Month: February 2016

Hooked On: Facebook Reactions, Passive WiFi, AutoTrack from Google

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New Facebook Reactions Available Globally

Facebook just rolled out a new set of “reaction” buttons to let you express yourself. In addition to the existing “Like” button, you can now “Love,” “Haha,” “Wow,” “Sad,” and “Angry” your friends’ posts. This new feature has been a long time coming and was likely spurred by Facebook users’ countless requests for a “Dislike” button to use when a “Like” or comment was not appropriate. It allows people to simply and quickly express common reactions on posts within their News Feed. To add a reaction, users have to hold down the “Like” button on mobile or hover over the “Like” button on desktop to view and select one of the new reaction options. In testing, the “Love” reaction was the most used. Facebook will count these reactions in the same way it counts “Likes” in regards to the News Feed algorithm. The reactions will also be dynamic, possibly changing with global events to cater to common reactions. This update is just one of many this year, including the capabilities to post cinemagraph profile photos and send personalized birthday video posts to friends.

Why We’re Hooked: The reactions allow for a broad spectrum of expression and Facebook will be watching closely to see how these are being used in order to glean insights and evolve the feature. This change also likely means that the new data will become available to advertisers and targeting Facebook Ads based on reaction button use could become a reality. Advertisers would be able to produce different ads to garner reactions from different reaction button users, those who use “Haha” versus “Wow,” for example, and then deploy the ads to their respective target audiences. Brands are already embracing the new feature to create relevant messaging. Chevrolet took advantage of the launch with an online commercial insisting that a “Like” is too commonplace, and it’s time to “Love” the new Malibu, courtesy of the new reaction buttons. Of course the ad was posted to Facebook, garnering many a “Like,” “Love,” “Wow,” “Haha,” and “Angry” of its own. View the ad here.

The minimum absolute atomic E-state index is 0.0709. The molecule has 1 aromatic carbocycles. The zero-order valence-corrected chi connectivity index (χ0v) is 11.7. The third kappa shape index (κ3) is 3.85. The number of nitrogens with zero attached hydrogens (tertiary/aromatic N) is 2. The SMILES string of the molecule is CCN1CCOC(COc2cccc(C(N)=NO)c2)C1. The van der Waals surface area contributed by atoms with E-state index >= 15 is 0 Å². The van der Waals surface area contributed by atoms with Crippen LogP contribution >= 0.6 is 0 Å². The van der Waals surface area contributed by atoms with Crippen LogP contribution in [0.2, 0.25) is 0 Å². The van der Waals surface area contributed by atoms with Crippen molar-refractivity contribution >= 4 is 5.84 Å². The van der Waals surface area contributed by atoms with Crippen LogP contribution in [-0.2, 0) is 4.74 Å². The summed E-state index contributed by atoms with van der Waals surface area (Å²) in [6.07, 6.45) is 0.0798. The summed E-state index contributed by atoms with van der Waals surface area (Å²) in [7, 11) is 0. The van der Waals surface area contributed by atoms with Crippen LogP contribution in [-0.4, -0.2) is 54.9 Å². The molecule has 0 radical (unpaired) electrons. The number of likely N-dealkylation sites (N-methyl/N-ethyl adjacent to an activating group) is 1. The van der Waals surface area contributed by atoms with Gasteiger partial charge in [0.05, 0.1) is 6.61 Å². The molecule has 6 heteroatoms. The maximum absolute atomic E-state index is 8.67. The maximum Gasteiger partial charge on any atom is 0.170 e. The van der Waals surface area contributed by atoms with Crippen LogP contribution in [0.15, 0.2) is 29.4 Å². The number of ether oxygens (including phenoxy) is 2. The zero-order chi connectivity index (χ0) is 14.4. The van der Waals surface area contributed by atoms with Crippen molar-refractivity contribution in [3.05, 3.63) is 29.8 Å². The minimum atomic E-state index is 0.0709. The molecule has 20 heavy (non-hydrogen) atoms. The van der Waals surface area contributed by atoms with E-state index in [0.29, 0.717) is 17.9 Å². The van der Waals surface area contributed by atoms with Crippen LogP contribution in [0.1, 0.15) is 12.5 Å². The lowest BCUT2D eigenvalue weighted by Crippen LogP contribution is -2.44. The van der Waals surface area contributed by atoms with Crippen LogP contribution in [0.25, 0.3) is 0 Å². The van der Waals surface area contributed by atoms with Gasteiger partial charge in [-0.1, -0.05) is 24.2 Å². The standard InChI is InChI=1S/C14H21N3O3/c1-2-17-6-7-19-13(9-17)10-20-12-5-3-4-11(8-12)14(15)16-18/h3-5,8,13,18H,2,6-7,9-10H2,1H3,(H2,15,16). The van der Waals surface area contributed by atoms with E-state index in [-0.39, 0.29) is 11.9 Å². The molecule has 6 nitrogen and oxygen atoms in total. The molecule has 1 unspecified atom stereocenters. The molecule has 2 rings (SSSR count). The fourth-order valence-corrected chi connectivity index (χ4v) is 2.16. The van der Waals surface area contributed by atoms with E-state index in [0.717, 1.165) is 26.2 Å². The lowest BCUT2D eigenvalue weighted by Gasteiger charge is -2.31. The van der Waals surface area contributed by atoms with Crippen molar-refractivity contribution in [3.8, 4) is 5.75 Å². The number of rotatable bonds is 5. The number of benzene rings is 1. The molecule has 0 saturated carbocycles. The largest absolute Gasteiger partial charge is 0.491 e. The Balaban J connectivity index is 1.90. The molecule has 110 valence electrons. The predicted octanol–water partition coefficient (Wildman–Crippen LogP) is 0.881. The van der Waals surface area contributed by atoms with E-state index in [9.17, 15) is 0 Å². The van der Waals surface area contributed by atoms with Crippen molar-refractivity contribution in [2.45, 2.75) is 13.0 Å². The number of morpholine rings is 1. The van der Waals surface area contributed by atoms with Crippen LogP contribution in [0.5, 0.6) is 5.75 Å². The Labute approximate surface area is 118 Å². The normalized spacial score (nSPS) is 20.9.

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Passive Wi-Fi

Wi-Fi consumes a lot of energy from our devices, which in turn drains battery life on “smart” phones, watches and gadgets alike. A group of researchers from the University of Washington may have solved that problem with their “passive Wi-Fi” invention, which uses 10,000 times less power to wirelessly connect to the Internet. Even in comparison to Bluetooth Low Energy connections, it still uses 1,000 times less power and is 11 times faster.

Why We’re Hooked: The implications of such low-energy Wi-Fi could possibly eliminate the need for batteries altogether and would certainly lower costs. The Internet of Things, an increasingly popular and important trend, would be hugely affected by the possibility of passive Wi-Fi by making it easier and more cost effective to implement connectivity within everyday objects to make them “smart”. Though not officially available, the discovery has garnered attention by MIT Technology Review as one of the 10 breakthrough technologies of 2016 and early tests are being performed by company Jeeva Wireless with hopes to bring passive Wi-Fi to the market.

 

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Google Launches Autotrack

Autotrack is a library of plugins for analytics.js, designed to give sites common tracking features automatically. The library makes it easy to use the entire library as-is or individually enable certain plugins.

Why We’re Hooked: As sites become more complex and less traditional, Autotrack helps developers track relevant data with a minimal learning curve. Per the Google Analytics Blog Post,

“The web has changed a lot since the early days of Google Analytics… With sites like this, it’s possible to track the majority of relevant user interactions with a single, one-size-fits-all JavaScript tracking snippet.”

Tracking common data that has traditionally required code customization and manual entry can now happen automatically. The bottom line: It’s becoming less complicated and less technical for developers to track relevant data, which saves time and ultimately money.